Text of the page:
Product Development: Where is the Puck Going?

As the asset management industry evolves, the role of product development has become more prominent than ever. “I’ve heard several asset managers say that product development is now at the heart of the firm, more than portfolio management,” Patrick Curtin, Managing Director at Citi, told attendees during a panel discussion on the topic during NICSA’s SLF in March.

Curtin moderated the panel, in which asset managers and broker dealers discussed the forces motivating investors. Sandy Bolton, Managing Director, Head of Investment Solutions – Managed Solutions Group at Merrill Lynch, focused on the move to a fee-based model. “We’re working … to create model portfolios that financial advisors can leverage to outsource the investment process and really focus on the relationship with their clients,” she said.

Gary Gallagher, Head of Investment and Managed Solutions, Fidelity Institutional – Investments and Technology SolutionsG, said there’s been a paradigm shift in the move from a product-based to solutions-based mindset. “More and more of the intermediaries that we’re dealing with are thinking about how their business model is changing,” he said. “No longer is it good enough to be really good at the investment side of the business; they have to think about providing a broader fiduciary mindset. We’re constantly thinking about how we evolve building blocks to solutions, how we package things to make it easier for our clients, and to provide scalable advice.”

“The move to fee-based has caused us to really think about the breadth and focus of our product line,” Dan Beckman, Head of US Product at Columbia Threadneedle Investments, said. “You need to be a best-of-breed product provider.”

“We’re also in the process of building complete solutions for clients,” he said. “That might include some of our own product, but also third-party beta products.”

Scott Howes, Managing Director, BlackRock, has observed increased use of a models-based practice system. “I would define that as where an advisor attempts to gravitate the majority of his or her assets, or whatever’s appropriate, to a limited number of model portfolios inside fee-based advisory for scale, to lower costs, and simplify compliance and regulatory hurdles,” he said.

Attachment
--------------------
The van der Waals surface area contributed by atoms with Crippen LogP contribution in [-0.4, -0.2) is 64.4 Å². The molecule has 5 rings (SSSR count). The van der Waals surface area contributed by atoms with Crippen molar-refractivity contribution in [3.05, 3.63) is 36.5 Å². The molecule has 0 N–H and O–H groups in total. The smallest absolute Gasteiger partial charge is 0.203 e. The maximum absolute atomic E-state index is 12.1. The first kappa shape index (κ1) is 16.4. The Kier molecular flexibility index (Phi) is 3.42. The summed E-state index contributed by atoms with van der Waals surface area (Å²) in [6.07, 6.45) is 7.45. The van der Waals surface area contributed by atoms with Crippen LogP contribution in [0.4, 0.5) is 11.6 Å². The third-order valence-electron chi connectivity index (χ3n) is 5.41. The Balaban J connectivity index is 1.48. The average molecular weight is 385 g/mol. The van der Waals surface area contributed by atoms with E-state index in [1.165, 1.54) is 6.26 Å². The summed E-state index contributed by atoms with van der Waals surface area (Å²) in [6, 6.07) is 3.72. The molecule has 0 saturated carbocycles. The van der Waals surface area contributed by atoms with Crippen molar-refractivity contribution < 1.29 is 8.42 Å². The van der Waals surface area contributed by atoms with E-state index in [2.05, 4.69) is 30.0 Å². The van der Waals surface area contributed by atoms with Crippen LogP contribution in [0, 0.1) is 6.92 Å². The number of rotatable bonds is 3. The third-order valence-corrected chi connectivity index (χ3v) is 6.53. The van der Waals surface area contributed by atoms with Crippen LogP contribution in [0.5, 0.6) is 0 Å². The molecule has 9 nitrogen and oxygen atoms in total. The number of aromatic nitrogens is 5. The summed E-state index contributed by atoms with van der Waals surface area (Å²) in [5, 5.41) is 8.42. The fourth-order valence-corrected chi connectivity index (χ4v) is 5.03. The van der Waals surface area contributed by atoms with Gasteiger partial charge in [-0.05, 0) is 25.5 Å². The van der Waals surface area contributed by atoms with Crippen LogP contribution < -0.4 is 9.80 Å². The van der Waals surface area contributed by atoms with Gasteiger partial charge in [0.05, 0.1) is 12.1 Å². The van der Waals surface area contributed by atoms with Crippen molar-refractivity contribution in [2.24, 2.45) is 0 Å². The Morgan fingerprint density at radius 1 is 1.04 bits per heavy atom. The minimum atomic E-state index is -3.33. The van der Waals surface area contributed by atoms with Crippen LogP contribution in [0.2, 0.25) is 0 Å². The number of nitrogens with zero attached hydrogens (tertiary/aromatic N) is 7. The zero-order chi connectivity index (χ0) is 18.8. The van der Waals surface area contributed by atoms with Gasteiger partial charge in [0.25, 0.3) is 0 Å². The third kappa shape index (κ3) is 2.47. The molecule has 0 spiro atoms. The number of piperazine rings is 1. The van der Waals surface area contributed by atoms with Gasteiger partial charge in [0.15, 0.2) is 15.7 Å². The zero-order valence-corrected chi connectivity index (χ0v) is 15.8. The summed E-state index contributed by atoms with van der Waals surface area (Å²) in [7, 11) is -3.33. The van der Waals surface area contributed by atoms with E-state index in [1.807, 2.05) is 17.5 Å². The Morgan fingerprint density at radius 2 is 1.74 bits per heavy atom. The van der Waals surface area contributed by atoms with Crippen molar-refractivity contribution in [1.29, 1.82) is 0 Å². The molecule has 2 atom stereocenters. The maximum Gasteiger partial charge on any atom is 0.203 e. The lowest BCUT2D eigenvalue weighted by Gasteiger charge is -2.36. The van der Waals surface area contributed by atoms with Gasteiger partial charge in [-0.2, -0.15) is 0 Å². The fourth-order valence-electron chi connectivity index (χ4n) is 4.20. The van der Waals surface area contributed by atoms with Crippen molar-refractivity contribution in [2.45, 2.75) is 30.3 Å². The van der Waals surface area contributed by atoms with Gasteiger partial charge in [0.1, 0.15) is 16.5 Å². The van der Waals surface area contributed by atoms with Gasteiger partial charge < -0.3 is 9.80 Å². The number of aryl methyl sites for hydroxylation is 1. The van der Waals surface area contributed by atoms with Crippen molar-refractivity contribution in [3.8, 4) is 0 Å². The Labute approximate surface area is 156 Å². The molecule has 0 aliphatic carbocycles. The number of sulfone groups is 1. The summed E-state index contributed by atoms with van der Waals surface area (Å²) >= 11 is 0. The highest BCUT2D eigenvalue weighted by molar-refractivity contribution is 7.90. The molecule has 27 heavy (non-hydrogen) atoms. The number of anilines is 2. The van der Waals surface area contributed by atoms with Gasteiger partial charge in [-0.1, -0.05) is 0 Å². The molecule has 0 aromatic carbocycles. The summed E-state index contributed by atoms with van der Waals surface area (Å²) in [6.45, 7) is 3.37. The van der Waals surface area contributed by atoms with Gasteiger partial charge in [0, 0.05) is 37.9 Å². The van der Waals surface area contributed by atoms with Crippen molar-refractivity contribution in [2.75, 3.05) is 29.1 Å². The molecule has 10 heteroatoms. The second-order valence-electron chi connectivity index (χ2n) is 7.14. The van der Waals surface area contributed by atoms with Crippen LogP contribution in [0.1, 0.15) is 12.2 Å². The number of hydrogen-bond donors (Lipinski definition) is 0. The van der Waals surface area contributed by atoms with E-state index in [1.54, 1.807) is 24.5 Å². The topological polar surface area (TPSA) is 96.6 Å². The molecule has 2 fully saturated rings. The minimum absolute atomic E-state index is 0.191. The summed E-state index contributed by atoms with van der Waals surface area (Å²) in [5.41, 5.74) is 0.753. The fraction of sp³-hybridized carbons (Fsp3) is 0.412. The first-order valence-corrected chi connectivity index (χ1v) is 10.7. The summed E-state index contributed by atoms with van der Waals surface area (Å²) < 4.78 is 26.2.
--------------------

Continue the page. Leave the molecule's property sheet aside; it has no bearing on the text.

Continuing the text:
The fee-based environment has also created a boom in ETFs. For Howes, bond ETFs are particularly intriguing: “The growth trajectory of bond ETFs has followed equity ETFs, so we have more work to do at BlackRock helping advisors understand how to use bond ETFs in portfolios alongside active strategies.”

From a manufacturing perspective, Gallagher said Fidelity is looking at sector-based ETFs as well as the smart beta and factor space. “More and more intermediaries are embracing the role multi-factor can play,” he said.

The separately managed account (SMA) business is growing as well. “We are still seeing a trend to low-cost ETFs, but the segments of our business that are more high-net-worth orientated will use SMA vehicles as a complement,” Gallagher said. “It’s much more of a niche play for solving investment need.”

As Baby Boomers retire in droves, Curtin said the industry must consider its talent pools. Beckman agreed. “Asset managers historically hire from within to grow their staff,” he said. “I’ve found it’s been very helpful to bring in folks who have broker-dealer experience, because they’ve got the client-side knowledge.”

Bolton said the financial advisor of the future will “embrace the fact that they have, for example, Merrill Lynch behind them making investment decisions and putting in that daily work, creating portfolios, testing them and measuring performance on their behalf,” she said. “That’s what we’re training our advisors to do.”

Gallagher said advisors should move up the value stack and focus on soft skills. “We are building our business model around helping advisors become more planning-centric,” he said. “A lot of the things they are doing today can be commoditized or better served centrally — it’s a whole shift.”

Note: Although the observations contained in this work represent the best thoughts of the individuals comprising the NICSA event panel, they do not necessarily reflect the views of NICSA or any of its member organizations. Matters addressed in this work may touch upon legal or regulatory matters, however nothing herein is intended to be or should be construed as legal advice. You should contact your own counsel in order to obtain legal advice regarding these or any other matters.



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